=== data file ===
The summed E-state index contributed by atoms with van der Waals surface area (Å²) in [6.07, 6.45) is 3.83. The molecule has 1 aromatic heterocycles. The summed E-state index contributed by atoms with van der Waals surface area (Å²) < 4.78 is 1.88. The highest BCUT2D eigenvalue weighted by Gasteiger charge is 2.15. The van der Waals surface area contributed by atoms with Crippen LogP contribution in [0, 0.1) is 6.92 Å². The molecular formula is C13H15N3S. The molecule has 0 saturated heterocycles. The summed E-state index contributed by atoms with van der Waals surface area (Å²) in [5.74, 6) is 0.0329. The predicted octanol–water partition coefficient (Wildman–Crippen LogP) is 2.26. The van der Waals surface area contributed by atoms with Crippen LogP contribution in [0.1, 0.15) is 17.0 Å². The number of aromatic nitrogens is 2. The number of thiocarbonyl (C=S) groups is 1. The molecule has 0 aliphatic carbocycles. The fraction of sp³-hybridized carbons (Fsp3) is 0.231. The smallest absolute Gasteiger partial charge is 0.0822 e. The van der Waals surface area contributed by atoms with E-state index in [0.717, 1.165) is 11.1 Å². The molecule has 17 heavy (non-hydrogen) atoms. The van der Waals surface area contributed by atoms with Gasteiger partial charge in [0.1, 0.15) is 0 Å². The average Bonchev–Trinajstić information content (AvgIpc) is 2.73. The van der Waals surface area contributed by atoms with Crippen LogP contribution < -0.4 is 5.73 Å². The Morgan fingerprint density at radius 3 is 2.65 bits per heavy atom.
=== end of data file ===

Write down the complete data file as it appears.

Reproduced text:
The summed E-state index contributed by atoms with van der Waals surface area (Å²) in [6.07, 6.45) is 3.83. The molecule has 1 aromatic heterocycles. The summed E-state index contributed by atoms with van der Waals surface area (Å²) < 4.78 is 1.88. The highest BCUT2D eigenvalue weighted by Gasteiger charge is 2.15. The van der Waals surface area contributed by atoms with Crippen LogP contribution in [0, 0.1) is 6.92 Å². The molecular formula is C13H15N3S. The molecule has 0 saturated heterocycles. The summed E-state index contributed by atoms with van der Waals surface area (Å²) in [5.74, 6) is 0.0329. The predicted octanol–water partition coefficient (Wildman–Crippen LogP) is 2.26. The van der Waals surface area contributed by atoms with Crippen LogP contribution in [0.1, 0.15) is 17.0 Å². The number of aromatic nitrogens is 2. The number of thiocarbonyl (C=S) groups is 1. The molecule has 0 aliphatic carbocycles. The fraction of sp³-hybridized carbons (Fsp3) is 0.231. The smallest absolute Gasteiger partial charge is 0.0822 e. The van der Waals surface area contributed by atoms with E-state index in [0.717, 1.165) is 11.1 Å². The molecule has 17 heavy (non-hydrogen) atoms. The van der Waals surface area contributed by atoms with Gasteiger partial charge in [0.1, 0.15) is 0 Å². The average Bonchev–Trinajstić information content (AvgIpc) is 2.73. The van der Waals surface area contributed by atoms with Crippen LogP contribution < -0.4 is 5.73 Å². The Morgan fingerprint density at radius 3 is 2.65 bits per heavy atom.